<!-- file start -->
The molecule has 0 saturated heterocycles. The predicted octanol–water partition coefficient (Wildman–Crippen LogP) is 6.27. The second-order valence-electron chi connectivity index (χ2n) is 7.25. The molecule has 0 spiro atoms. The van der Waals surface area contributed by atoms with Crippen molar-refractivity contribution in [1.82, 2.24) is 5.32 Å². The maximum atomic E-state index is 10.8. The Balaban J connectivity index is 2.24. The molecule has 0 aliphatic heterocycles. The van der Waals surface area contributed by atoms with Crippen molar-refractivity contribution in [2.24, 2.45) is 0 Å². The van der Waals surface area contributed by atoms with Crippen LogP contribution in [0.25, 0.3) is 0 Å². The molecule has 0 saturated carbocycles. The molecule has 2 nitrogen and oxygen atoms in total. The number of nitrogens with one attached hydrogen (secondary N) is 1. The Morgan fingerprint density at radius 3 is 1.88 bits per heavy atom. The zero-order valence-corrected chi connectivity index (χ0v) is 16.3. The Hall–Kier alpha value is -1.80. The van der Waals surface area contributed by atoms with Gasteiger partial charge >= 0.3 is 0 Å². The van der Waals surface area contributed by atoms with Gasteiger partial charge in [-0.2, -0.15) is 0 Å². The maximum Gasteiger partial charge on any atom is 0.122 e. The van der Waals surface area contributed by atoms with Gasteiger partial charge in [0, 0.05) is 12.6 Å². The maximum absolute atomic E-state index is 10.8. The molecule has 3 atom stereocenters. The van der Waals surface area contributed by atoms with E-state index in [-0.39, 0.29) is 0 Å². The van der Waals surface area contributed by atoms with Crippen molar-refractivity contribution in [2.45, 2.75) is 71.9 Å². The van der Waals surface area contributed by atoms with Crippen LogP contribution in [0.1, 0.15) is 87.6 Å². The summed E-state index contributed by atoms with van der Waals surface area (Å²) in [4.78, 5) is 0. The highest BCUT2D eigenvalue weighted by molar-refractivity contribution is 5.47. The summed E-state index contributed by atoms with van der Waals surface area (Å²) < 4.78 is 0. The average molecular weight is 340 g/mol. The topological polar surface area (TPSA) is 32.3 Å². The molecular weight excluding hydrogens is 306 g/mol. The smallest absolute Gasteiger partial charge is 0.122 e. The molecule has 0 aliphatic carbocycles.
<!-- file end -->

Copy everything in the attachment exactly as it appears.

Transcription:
The molecule has 0 saturated heterocycles. The predicted octanol–water partition coefficient (Wildman–Crippen LogP) is 6.27. The second-order valence-electron chi connectivity index (χ2n) is 7.25. The molecule has 0 spiro atoms. The van der Waals surface area contributed by atoms with Crippen molar-refractivity contribution in [1.82, 2.24) is 5.32 Å². The maximum atomic E-state index is 10.8. The Balaban J connectivity index is 2.24. The molecule has 0 aliphatic heterocycles. The van der Waals surface area contributed by atoms with Crippen molar-refractivity contribution in [2.24, 2.45) is 0 Å². The van der Waals surface area contributed by atoms with Crippen LogP contribution in [0.25, 0.3) is 0 Å². The molecule has 0 saturated carbocycles. The molecule has 2 nitrogen and oxygen atoms in total. The number of nitrogens with one attached hydrogen (secondary N) is 1. The Morgan fingerprint density at radius 3 is 1.88 bits per heavy atom. The zero-order valence-corrected chi connectivity index (χ0v) is 16.3. The Hall–Kier alpha value is -1.80. The van der Waals surface area contributed by atoms with Gasteiger partial charge >= 0.3 is 0 Å². The van der Waals surface area contributed by atoms with Gasteiger partial charge in [-0.2, -0.15) is 0 Å². The maximum Gasteiger partial charge on any atom is 0.122 e. The van der Waals surface area contributed by atoms with Gasteiger partial charge in [0, 0.05) is 12.6 Å². The maximum absolute atomic E-state index is 10.8. The molecule has 3 atom stereocenters. The van der Waals surface area contributed by atoms with E-state index in [-0.39, 0.29) is 0 Å². The van der Waals surface area contributed by atoms with Crippen molar-refractivity contribution in [2.45, 2.75) is 71.9 Å². The van der Waals surface area contributed by atoms with Crippen LogP contribution in [0.1, 0.15) is 87.6 Å². The summed E-state index contributed by atoms with van der Waals surface area (Å²) in [4.78, 5) is 0. The highest BCUT2D eigenvalue weighted by molar-refractivity contribution is 5.47. The summed E-state index contributed by atoms with van der Waals surface area (Å²) < 4.78 is 0. The average molecular weight is 340 g/mol. The topological polar surface area (TPSA) is 32.3 Å². The molecular weight excluding hydrogens is 306 g/mol. The smallest absolute Gasteiger partial charge is 0.122 e. The molecule has 0 aliphatic carbocycles.